in 2000, because of confusion and outright fraud in the counting of ballots in Florida, neither Vice-President Al Gore nor Governor George Bush of Texas are declared the winner of the presidential election. This draws thousands of angry partisans to the Sunshine State, who clash repeatedly over the next few days until the violence escalates into mass bloodshed. President Clinton orders the National Guard into the state to restore order, but this only increases the tension, and soon the state is in an outright civil war. This was the beginning of the Red-Blue War in America which continues to this day.

Saturday, November 06, 2004

The Lost Are Found, The People's Voice Sounds, & Nixon Is Kicked Around

November 6th, 2004

in the Dreaming, the lost ones sent out a signal from the heavens; a great torch burning in the sky, that the people might spin their webs over to them. The people spun madly for many seasons, but the torch was extinguished before the lost ones could be reached.

in 1860, Communist President Walt Whitman is reelected in a landslide against Democrat Andrew Johnson. In his second term, Whitman freed the slaves in the southern states, weathered a brief rebellion by that region, and established new rights for American workers that were unparalleled in western democracy.

in 1900, during the centennial celebrations for the North American Confederation, First Chancellor Himmahtooyahlatkekt announces that contact has been made with the Mlosh homeworld, and a Congress of Nations expedition has been launched towards it. Even with faster-than-light travel, the expedition will be gone for several years; the world breathlessly awaits what they will report back.

in 1906, news magnate William Randolph Hearst is elected governor of New York amid widespread allegations of vote fraud. Hearst uses his newspapers to promote his point of view exclusively, and bribes several people in the judiciary to keep his reputation intact. After quelling the disquiet over his election in New York, he uses the governor’s mansion as a platform to launch himself into the White House in 1912.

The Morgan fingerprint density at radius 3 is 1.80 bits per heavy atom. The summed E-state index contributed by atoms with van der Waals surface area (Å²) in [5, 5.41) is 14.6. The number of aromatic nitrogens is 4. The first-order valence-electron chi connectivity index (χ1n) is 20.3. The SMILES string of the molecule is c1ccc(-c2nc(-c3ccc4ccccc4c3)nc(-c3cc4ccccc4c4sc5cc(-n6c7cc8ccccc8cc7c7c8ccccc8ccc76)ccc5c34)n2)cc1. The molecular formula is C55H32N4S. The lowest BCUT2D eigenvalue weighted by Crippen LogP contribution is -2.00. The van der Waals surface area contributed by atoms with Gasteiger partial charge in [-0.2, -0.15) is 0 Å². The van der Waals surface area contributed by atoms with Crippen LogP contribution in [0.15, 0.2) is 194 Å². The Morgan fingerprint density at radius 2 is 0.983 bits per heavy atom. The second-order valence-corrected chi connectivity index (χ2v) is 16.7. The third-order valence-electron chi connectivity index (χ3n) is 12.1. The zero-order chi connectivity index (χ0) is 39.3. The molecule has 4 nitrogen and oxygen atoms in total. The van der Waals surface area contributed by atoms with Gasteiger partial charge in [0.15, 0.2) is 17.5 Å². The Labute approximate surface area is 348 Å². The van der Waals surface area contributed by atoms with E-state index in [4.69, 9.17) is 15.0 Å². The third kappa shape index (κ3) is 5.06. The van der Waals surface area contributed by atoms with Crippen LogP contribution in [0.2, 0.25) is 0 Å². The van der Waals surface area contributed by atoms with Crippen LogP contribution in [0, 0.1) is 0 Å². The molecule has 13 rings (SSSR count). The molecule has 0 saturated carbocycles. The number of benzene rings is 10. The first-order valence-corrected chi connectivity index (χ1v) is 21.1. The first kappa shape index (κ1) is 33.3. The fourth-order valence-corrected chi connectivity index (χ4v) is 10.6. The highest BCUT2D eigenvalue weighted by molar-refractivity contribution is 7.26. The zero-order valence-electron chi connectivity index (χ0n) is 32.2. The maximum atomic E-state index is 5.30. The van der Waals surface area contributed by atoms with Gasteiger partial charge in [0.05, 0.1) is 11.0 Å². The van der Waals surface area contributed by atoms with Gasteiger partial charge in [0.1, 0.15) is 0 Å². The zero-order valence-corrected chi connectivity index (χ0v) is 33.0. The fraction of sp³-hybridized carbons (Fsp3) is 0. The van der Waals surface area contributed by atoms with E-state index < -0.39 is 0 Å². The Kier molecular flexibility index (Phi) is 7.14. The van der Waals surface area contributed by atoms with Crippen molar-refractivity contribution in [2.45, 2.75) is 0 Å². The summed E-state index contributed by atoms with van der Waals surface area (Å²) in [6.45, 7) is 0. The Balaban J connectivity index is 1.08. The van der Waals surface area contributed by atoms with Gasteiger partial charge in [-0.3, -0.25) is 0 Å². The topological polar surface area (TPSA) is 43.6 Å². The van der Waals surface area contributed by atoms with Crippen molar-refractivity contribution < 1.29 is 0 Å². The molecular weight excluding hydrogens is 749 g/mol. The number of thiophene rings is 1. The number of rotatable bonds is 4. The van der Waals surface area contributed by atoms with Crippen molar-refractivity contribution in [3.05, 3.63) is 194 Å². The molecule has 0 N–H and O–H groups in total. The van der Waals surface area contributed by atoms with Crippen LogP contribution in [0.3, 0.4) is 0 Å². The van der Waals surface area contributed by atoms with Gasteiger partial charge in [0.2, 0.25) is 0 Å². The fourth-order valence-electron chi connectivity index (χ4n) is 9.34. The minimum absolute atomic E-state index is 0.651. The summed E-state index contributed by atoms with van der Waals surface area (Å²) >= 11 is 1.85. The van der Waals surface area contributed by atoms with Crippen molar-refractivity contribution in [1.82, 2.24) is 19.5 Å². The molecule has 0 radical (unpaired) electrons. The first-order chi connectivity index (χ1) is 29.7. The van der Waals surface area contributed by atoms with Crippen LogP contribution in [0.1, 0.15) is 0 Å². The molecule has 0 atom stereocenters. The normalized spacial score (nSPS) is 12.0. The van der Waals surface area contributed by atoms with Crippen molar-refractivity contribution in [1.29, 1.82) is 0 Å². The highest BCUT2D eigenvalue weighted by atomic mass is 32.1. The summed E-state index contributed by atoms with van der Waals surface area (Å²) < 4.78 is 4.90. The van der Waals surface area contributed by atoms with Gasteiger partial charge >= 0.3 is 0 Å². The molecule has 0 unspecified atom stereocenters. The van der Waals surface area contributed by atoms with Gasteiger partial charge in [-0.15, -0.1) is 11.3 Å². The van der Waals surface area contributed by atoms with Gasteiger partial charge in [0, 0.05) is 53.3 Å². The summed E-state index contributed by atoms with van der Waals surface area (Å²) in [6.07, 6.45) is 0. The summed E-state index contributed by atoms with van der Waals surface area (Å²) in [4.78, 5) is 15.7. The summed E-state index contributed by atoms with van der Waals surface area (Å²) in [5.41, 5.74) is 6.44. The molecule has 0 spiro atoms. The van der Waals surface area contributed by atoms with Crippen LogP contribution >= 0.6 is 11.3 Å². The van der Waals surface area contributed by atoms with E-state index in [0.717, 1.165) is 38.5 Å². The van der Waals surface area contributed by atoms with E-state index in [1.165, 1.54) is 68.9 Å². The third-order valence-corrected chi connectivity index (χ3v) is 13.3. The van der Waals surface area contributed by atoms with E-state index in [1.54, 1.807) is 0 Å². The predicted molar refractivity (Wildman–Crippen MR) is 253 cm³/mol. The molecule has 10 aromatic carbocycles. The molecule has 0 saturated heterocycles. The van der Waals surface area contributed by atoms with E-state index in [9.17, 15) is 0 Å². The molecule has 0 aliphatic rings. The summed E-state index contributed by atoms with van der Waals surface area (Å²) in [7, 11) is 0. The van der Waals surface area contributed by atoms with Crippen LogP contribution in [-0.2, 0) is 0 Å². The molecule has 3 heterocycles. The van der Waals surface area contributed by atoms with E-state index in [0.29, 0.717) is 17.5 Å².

in 1917, Russian Prime Minister Kerensky saved his position by managing to convince enough soldiers to defend the Winter Palace in St. Petersburg that the Bolsheviks were unable to take it over. Kerensky offered amnesty to any Bolshevik who swore allegiance to the new government the next day, and thousands took him up on the offer, destroying Bolshevik leader Lenin’s power base.

in 1956, Democratic President Adlai Stevenson defeated Wisconsin Senator Joe McCarthy in the general election, sweeping all 50 states and crushing him in the popular vote, 67% to 30%. The Republicans lost control of both houses of Congress and became negligible as a political party for decades because of McCarthy’s defeat.

in 1962, Richard Nixon won the governor’s race in California against Democratic incumbent Edmond Brown. He was reelected in 1966, and used the office for another unsuccessful run at the presidency in 1968. After the loss in ’68, he remarked to reporters, “you won’t have Nixon to kick around anymore.” He left public life after this and devoted himself to memoirs of his life as Vice-President and Governor.

in 1984, Republican incumbent John Anderson wins in a landslide against his more conservative opponent, Senator Daniel Patrick Moynihan of New York. Anderson’s legacy includes the dissolution of the Soviet Union, as well as a more fair tax structure.

Friday, November 05, 2004

The Will Of The People

November 5th, 2004

in 2068 AUC, Firenzian poet Dante Alighierius is ordered to trial by the city for the crime of fraud. Several citizens of the city claimed that his fictional account of his trip to Pluto’s underworld and the joys and miseries found there made them think such a thing was possible, and they expended fortunes in doing so. Once Alighierius appeared in court to contest the charges, the plaintiffs were laughed away.